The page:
Natalie Portman’s bravura work as the mentally unstable Nina won her this year’s Best Actress Oscar, and her combination of acting and dancing en pointe is terrifically impressive. It’s a huge role requiring her to be on camera for almost the entire running time of the film, and she never disappoints. It’s an exceptional performance. As her (possible) rival in the troupe, Mila Kunis likewise manages to play something of a split personality, the talented dancer and effervescent person all can see and this slithery, calculating vixen that she occasionally appears to be in Nina’s head. She walks a very finer line quite impressively. Barbara Hershey as the smothering mother is appallingly effective making us understand the root of Nina’s problems while despising her guilt-edged hold on her daughter while she lives vicariously through her success. Vincent Cassel makes a convincingly ambitious artistic director doing whatever it takes to get the results he wants for his production. In a small but expressive part, Winona Ryder has a couple of helpful scenes as the retiring prima whom Nina is replacing.
The film is presented in its theatrical aspect ratio of 2.40:1 and is offered in 1080p using the AVC codec. Contrast has not been overly applied nor are colors ramped up to über saturation levels, so the film has a slightly veiled quality that is part of its mystique, infusing everything we see in the movie as possibly something in a nightmare or a deranged mind. Sharpness is very good but not razor edged, and flesh tones are reasonably accurate. Black levels, however, are outstanding and quite the best aspect of the transfer. The film has been divided into 28 chapters.
The DTS-HD Master Audio 5.1 sound mix makes the most of its audio design by wrapping the listener in a wall of symphonic sound during all of the theatrical moments and also effectively placing significant sounds into the various channels that aid in establishing the psychologically creepy and disorienting nature of the entire enterprise. Despite the film’s low budget, this is one of 2010’s most effectively considered soundtracks.
“Metamorphosis” is the three part making-of documentary that covers every aspect of this movie with interviews from the director, producer, and film editor, through the production designer, costume designer, writers, special effects coordinators, and makeup personnel. Natalie Portman, Winona Ryder, Vincent Cassel, and Mila Kunis also discuss their roles in the production in this 49-minute, 1080i presentation.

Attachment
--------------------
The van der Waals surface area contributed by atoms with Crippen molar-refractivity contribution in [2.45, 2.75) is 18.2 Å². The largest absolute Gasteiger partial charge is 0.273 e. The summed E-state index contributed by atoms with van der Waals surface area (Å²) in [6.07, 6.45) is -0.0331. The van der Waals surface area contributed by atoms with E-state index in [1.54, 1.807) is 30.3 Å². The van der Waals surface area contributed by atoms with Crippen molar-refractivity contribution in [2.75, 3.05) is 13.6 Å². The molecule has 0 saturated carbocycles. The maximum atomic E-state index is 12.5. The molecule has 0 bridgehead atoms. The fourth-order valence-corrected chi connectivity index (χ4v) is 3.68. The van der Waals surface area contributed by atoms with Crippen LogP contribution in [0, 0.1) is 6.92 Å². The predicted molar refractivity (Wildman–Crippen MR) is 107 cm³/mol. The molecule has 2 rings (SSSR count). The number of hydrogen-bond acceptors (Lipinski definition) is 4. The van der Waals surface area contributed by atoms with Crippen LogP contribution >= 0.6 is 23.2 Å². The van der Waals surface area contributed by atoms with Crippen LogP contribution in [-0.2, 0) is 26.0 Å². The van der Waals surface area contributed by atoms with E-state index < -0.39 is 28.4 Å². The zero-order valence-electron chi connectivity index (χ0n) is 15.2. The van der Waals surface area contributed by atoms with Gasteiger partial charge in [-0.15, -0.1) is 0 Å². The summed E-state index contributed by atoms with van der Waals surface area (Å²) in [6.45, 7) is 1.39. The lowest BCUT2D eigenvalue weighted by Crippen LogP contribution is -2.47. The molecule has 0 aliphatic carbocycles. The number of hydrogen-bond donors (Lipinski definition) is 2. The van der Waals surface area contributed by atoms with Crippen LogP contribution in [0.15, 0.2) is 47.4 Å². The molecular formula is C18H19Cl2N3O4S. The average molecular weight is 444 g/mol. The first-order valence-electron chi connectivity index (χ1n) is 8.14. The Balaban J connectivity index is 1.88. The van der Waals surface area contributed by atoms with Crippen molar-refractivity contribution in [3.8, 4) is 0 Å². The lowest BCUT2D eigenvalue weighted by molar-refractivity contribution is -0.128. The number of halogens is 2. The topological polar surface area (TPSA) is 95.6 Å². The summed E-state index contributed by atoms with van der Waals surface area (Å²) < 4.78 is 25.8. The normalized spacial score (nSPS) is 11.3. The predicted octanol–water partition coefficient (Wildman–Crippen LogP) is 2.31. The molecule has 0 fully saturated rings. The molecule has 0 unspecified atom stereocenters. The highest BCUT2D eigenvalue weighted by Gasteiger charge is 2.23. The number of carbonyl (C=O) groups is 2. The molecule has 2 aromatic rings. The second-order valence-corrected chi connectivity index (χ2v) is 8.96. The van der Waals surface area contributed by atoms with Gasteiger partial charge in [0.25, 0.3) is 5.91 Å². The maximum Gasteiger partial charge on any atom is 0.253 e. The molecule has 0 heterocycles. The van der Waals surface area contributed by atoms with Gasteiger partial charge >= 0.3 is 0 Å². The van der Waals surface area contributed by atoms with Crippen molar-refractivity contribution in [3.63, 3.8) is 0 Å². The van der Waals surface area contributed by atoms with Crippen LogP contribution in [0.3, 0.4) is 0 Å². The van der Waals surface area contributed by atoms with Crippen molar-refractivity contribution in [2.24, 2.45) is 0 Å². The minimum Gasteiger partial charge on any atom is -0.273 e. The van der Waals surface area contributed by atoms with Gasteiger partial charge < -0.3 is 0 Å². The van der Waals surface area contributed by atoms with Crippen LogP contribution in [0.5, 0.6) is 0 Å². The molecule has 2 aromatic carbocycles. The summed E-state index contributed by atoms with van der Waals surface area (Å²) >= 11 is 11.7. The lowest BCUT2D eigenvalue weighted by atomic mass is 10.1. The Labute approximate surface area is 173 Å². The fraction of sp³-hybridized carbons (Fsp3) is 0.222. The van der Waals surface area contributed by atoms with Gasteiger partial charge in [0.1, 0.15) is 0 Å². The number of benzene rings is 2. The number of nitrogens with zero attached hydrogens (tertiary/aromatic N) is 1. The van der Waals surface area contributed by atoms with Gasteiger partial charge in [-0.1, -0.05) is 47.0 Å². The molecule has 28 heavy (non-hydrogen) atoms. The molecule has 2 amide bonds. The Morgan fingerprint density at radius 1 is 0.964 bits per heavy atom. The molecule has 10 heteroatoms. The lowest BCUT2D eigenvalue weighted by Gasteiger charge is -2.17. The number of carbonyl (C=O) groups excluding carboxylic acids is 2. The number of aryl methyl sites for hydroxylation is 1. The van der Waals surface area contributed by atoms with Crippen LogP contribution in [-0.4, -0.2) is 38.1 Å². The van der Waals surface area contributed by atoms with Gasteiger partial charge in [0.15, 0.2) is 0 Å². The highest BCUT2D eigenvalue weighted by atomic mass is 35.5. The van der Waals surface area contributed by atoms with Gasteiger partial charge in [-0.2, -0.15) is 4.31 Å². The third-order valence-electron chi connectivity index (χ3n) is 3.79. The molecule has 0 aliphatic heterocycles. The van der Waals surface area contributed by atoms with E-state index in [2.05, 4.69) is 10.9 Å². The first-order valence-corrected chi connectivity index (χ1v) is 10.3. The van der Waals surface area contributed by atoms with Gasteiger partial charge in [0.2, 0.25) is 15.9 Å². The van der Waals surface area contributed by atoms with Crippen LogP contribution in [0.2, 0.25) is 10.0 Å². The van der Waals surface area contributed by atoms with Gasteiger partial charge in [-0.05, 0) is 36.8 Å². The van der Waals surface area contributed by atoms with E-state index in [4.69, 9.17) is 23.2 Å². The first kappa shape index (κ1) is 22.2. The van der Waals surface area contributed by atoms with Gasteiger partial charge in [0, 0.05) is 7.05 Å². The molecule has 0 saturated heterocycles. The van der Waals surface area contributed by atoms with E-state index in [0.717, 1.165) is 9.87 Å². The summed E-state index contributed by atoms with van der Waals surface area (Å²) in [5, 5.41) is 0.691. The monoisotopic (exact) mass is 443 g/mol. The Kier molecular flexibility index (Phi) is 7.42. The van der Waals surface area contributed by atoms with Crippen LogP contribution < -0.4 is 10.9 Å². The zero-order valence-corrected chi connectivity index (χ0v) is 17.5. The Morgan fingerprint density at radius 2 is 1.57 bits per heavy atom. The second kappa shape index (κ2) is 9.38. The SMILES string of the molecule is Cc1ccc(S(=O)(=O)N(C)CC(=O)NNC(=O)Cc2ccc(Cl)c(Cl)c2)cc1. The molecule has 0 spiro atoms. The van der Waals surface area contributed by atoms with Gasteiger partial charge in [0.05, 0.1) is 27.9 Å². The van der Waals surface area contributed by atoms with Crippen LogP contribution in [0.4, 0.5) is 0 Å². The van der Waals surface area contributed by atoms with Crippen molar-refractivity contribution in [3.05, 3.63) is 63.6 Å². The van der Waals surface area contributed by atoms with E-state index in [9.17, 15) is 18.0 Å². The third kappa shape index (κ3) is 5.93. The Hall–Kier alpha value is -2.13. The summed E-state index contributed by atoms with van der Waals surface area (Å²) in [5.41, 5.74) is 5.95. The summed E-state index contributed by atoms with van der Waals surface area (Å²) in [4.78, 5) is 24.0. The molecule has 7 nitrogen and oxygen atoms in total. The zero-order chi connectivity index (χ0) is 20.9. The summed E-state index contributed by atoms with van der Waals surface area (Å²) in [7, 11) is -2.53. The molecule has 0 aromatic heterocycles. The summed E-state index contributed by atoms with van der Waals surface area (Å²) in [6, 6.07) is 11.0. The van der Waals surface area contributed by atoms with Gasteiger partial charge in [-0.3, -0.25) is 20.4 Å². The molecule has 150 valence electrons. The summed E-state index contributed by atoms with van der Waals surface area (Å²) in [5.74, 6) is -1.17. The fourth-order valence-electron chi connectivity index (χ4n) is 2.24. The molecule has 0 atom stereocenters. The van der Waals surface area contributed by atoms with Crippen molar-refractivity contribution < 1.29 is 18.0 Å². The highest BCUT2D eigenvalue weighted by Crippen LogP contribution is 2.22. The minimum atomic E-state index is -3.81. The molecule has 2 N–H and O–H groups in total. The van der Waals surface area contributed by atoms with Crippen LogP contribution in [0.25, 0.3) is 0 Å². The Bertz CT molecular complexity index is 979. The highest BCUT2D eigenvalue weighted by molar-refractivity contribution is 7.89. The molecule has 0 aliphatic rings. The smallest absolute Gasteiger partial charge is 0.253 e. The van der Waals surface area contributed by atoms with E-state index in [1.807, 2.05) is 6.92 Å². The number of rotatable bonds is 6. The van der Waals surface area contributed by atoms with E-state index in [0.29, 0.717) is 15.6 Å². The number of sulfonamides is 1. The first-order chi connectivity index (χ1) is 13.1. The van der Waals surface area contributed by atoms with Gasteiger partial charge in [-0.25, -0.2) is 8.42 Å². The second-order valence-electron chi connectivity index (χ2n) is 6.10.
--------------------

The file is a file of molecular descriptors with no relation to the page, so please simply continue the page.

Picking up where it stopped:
The film’s theatrical trailer is presented in 1080p and runs for 2 minutes.
“Ballet” gives information on the story of Swan Lake from director Darren Aronofsky. It runs for 2 ½ minutes in 1080p.
“Production Design” features Aronofsky and production designer Therese DePrez discussing the set design of the ballet itself as well as sets for other principal locations in the movie. It runs 4 minutes in 1080p.
“Costume Design” has Aronofsky and costume designer Amy Westcott discussing how they took the characters from Swan Lake and used its designs to make wardrobe choices for the various actors for their street wear. This 1080p piece also runs 4 minutes.
Both Natalie Portman ( 3 ¼ minutes) and director Darren Aronofsky (2 ¾ minutes) are given brief profiles about their work ethic in prepping for this project which they waited ten years to make. They’re in 1080p.
“Conversation with Darren Aronofsky and Natalie Portman” is divided into two featurettes. “Preparing for the Role” in which they discuss her ten months of ballet training runs for 3 ¾ minutes. “Dancing with the Camera” takes a (too) brief look (1 ½ minutes) at the way the camera worked right along with the actors as they worked. It’s in 1080p.
“Fox Movie Channel Presents In Character” offers brief interviews with four of the actors and the director of the movie. All are in 480i. Those interviewed are Natalie Portman (6 minutes), Winona Ryder (2 ¼ minutes), Barbara Hershey (3 ½ minutes), Vicent Cassel (4 ¾ minutes), and Darren Aronofsky ( 6 ¼ minutes).
The disc is BD-Live ready, but there was nothing at the Fox site of an exclusive nature dealing with this film.
The disc offers promo trailers in 1080p for 127 Hours, Love and Other Drugs, Conviction, Never Let Me Go, Casino Jack, and the FX slate of drama series.
The second disc in the case is the digital copy of the movie with enclosed instructions for installing on PC, Mac, or pocket BLU devices.
4/5 (not an average)
An emotionally gripping and cinematically engrossing thriller set in, of all places, the world of ballet makes Black Swan one of the year’s best films and one which will reward second viewings to see how some of the magic was done. A generous helping of bonus features also extends the value of this recommended Blu-ray release.